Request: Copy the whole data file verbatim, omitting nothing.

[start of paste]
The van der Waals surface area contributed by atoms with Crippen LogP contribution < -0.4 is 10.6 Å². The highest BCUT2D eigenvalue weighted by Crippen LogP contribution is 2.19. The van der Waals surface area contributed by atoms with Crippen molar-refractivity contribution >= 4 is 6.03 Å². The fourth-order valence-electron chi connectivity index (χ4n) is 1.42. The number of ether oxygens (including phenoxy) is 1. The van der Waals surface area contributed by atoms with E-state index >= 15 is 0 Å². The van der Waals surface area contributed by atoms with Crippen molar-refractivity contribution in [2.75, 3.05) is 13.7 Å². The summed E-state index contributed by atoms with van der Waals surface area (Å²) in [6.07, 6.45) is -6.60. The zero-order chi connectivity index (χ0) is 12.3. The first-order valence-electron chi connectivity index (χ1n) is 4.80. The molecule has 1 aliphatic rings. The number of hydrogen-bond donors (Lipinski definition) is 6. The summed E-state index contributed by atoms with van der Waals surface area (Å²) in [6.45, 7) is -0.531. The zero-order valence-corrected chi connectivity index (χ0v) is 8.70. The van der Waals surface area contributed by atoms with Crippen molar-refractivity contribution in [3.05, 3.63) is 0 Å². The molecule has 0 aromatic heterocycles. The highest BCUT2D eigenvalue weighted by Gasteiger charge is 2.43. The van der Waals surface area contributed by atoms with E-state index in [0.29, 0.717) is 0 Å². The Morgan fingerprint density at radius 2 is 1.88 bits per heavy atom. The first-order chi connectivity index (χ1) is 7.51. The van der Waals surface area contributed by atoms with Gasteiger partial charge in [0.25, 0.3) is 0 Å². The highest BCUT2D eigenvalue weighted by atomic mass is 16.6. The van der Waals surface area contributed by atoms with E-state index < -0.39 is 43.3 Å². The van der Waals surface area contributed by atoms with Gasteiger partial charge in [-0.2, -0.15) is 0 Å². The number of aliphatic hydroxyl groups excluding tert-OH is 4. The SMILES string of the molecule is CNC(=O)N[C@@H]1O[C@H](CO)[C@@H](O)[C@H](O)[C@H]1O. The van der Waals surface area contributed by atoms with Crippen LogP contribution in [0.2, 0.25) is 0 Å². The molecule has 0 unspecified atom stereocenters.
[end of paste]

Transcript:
The van der Waals surface area contributed by atoms with Crippen LogP contribution < -0.4 is 10.6 Å². The highest BCUT2D eigenvalue weighted by Crippen LogP contribution is 2.19. The van der Waals surface area contributed by atoms with Crippen molar-refractivity contribution >= 4 is 6.03 Å². The fourth-order valence-electron chi connectivity index (χ4n) is 1.42. The number of ether oxygens (including phenoxy) is 1. The van der Waals surface area contributed by atoms with E-state index >= 15 is 0 Å². The van der Waals surface area contributed by atoms with Crippen molar-refractivity contribution in [2.75, 3.05) is 13.7 Å². The summed E-state index contributed by atoms with van der Waals surface area (Å²) in [6.07, 6.45) is -6.60. The zero-order chi connectivity index (χ0) is 12.3. The first-order valence-electron chi connectivity index (χ1n) is 4.80. The molecule has 1 aliphatic rings. The number of hydrogen-bond donors (Lipinski definition) is 6. The summed E-state index contributed by atoms with van der Waals surface area (Å²) in [6.45, 7) is -0.531. The zero-order valence-corrected chi connectivity index (χ0v) is 8.70. The van der Waals surface area contributed by atoms with Crippen molar-refractivity contribution in [3.05, 3.63) is 0 Å². The molecule has 0 aromatic heterocycles. The highest BCUT2D eigenvalue weighted by Gasteiger charge is 2.43. The van der Waals surface area contributed by atoms with E-state index in [0.29, 0.717) is 0 Å². The Morgan fingerprint density at radius 2 is 1.88 bits per heavy atom. The first-order chi connectivity index (χ1) is 7.51. The van der Waals surface area contributed by atoms with Gasteiger partial charge in [0.25, 0.3) is 0 Å². The highest BCUT2D eigenvalue weighted by atomic mass is 16.6. The van der Waals surface area contributed by atoms with E-state index < -0.39 is 43.3 Å². The van der Waals surface area contributed by atoms with Gasteiger partial charge in [-0.2, -0.15) is 0 Å². The number of aliphatic hydroxyl groups excluding tert-OH is 4. The SMILES string of the molecule is CNC(=O)N[C@@H]1O[C@H](CO)[C@@H](O)[C@H](O)[C@H]1O. The van der Waals surface area contributed by atoms with Crippen LogP contribution in [0.2, 0.25) is 0 Å². The molecule has 0 unspecified atom stereocenters.